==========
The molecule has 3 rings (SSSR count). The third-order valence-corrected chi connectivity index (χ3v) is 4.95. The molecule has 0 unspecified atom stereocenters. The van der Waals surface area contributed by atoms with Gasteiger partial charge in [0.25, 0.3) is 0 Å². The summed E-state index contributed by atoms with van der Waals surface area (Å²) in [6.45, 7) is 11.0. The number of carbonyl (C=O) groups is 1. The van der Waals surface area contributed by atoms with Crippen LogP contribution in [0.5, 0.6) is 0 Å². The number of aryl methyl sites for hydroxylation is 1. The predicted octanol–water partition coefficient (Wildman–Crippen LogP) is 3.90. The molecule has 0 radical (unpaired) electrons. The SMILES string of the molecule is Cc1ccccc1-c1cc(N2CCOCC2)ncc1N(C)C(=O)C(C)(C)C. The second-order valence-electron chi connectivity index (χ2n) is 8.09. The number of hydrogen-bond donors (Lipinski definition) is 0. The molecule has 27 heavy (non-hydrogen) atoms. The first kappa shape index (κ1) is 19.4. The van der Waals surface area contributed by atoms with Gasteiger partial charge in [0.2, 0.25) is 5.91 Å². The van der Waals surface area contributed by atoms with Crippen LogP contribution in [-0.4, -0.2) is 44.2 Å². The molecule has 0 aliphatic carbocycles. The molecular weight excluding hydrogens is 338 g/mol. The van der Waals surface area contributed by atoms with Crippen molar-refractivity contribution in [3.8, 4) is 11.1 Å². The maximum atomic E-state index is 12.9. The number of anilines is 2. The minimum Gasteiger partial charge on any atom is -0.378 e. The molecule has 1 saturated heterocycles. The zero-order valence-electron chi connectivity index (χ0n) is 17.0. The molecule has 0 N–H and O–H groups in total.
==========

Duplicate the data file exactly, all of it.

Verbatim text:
The molecule has 3 rings (SSSR count). The third-order valence-corrected chi connectivity index (χ3v) is 4.95. The molecule has 0 unspecified atom stereocenters. The van der Waals surface area contributed by atoms with Gasteiger partial charge in [0.25, 0.3) is 0 Å². The summed E-state index contributed by atoms with van der Waals surface area (Å²) in [6.45, 7) is 11.0. The number of carbonyl (C=O) groups is 1. The van der Waals surface area contributed by atoms with Crippen LogP contribution in [0.5, 0.6) is 0 Å². The number of aryl methyl sites for hydroxylation is 1. The predicted octanol–water partition coefficient (Wildman–Crippen LogP) is 3.90. The molecule has 0 radical (unpaired) electrons. The SMILES string of the molecule is Cc1ccccc1-c1cc(N2CCOCC2)ncc1N(C)C(=O)C(C)(C)C. The second-order valence-electron chi connectivity index (χ2n) is 8.09. The number of hydrogen-bond donors (Lipinski definition) is 0. The molecule has 27 heavy (non-hydrogen) atoms. The first kappa shape index (κ1) is 19.4. The van der Waals surface area contributed by atoms with Gasteiger partial charge in [0.2, 0.25) is 5.91 Å². The van der Waals surface area contributed by atoms with Crippen LogP contribution in [-0.4, -0.2) is 44.2 Å². The molecule has 0 aliphatic carbocycles. The molecular weight excluding hydrogens is 338 g/mol. The van der Waals surface area contributed by atoms with Crippen molar-refractivity contribution in [3.8, 4) is 11.1 Å². The maximum atomic E-state index is 12.9. The number of anilines is 2. The minimum Gasteiger partial charge on any atom is -0.378 e. The molecule has 1 saturated heterocycles. The zero-order valence-electron chi connectivity index (χ0n) is 17.0. The molecule has 0 N–H and O–H groups in total.